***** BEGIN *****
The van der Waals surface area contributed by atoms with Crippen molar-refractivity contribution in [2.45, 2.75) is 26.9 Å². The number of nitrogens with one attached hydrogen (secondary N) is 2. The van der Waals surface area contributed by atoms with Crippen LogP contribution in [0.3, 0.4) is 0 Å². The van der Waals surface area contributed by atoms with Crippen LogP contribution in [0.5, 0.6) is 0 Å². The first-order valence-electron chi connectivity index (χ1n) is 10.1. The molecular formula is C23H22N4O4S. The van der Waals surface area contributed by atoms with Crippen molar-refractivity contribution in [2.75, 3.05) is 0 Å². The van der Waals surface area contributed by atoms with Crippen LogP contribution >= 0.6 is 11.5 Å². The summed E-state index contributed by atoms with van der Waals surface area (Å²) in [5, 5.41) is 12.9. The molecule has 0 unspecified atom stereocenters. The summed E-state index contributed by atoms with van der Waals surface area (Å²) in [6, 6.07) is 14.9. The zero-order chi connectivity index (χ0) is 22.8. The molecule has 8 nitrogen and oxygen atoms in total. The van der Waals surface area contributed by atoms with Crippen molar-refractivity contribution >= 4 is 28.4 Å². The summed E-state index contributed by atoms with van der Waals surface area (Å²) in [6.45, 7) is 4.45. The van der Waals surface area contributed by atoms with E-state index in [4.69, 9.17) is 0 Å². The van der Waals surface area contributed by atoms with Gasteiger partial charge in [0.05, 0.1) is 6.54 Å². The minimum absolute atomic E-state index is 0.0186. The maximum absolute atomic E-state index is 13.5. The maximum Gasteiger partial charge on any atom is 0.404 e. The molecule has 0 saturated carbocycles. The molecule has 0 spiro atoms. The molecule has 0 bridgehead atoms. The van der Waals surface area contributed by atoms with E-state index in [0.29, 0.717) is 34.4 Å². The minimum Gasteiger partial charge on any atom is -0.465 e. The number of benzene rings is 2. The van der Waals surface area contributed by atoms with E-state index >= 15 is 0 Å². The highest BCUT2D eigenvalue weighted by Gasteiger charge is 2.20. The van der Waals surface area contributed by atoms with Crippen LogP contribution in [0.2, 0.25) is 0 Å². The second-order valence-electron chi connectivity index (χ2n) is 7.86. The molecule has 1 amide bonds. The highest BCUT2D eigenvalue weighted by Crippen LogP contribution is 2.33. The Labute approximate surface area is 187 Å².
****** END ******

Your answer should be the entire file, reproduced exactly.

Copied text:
The van der Waals surface area contributed by atoms with Crippen molar-refractivity contribution in [2.45, 2.75) is 26.9 Å². The number of nitrogens with one attached hydrogen (secondary N) is 2. The van der Waals surface area contributed by atoms with Crippen LogP contribution in [0.3, 0.4) is 0 Å². The van der Waals surface area contributed by atoms with Crippen LogP contribution in [0.5, 0.6) is 0 Å². The first-order valence-electron chi connectivity index (χ1n) is 10.1. The molecular formula is C23H22N4O4S. The van der Waals surface area contributed by atoms with Crippen molar-refractivity contribution in [2.75, 3.05) is 0 Å². The van der Waals surface area contributed by atoms with Crippen LogP contribution >= 0.6 is 11.5 Å². The summed E-state index contributed by atoms with van der Waals surface area (Å²) in [5, 5.41) is 12.9. The molecule has 0 unspecified atom stereocenters. The summed E-state index contributed by atoms with van der Waals surface area (Å²) in [6, 6.07) is 14.9. The zero-order chi connectivity index (χ0) is 22.8. The molecule has 8 nitrogen and oxygen atoms in total. The van der Waals surface area contributed by atoms with Crippen molar-refractivity contribution >= 4 is 28.4 Å². The summed E-state index contributed by atoms with van der Waals surface area (Å²) in [6.45, 7) is 4.45. The van der Waals surface area contributed by atoms with E-state index in [4.69, 9.17) is 0 Å². The van der Waals surface area contributed by atoms with Gasteiger partial charge in [0.05, 0.1) is 6.54 Å². The minimum absolute atomic E-state index is 0.0186. The maximum absolute atomic E-state index is 13.5. The maximum Gasteiger partial charge on any atom is 0.404 e. The molecule has 0 saturated carbocycles. The molecule has 0 spiro atoms. The molecule has 0 bridgehead atoms. The van der Waals surface area contributed by atoms with E-state index in [0.29, 0.717) is 34.4 Å². The minimum Gasteiger partial charge on any atom is -0.465 e. The number of benzene rings is 2. The van der Waals surface area contributed by atoms with E-state index >= 15 is 0 Å². The highest BCUT2D eigenvalue weighted by Gasteiger charge is 2.20. The van der Waals surface area contributed by atoms with Crippen LogP contribution in [0.2, 0.25) is 0 Å². The second-order valence-electron chi connectivity index (χ2n) is 7.86. The molecule has 1 amide bonds. The highest BCUT2D eigenvalue weighted by Crippen LogP contribution is 2.33. The Labute approximate surface area is 187 Å².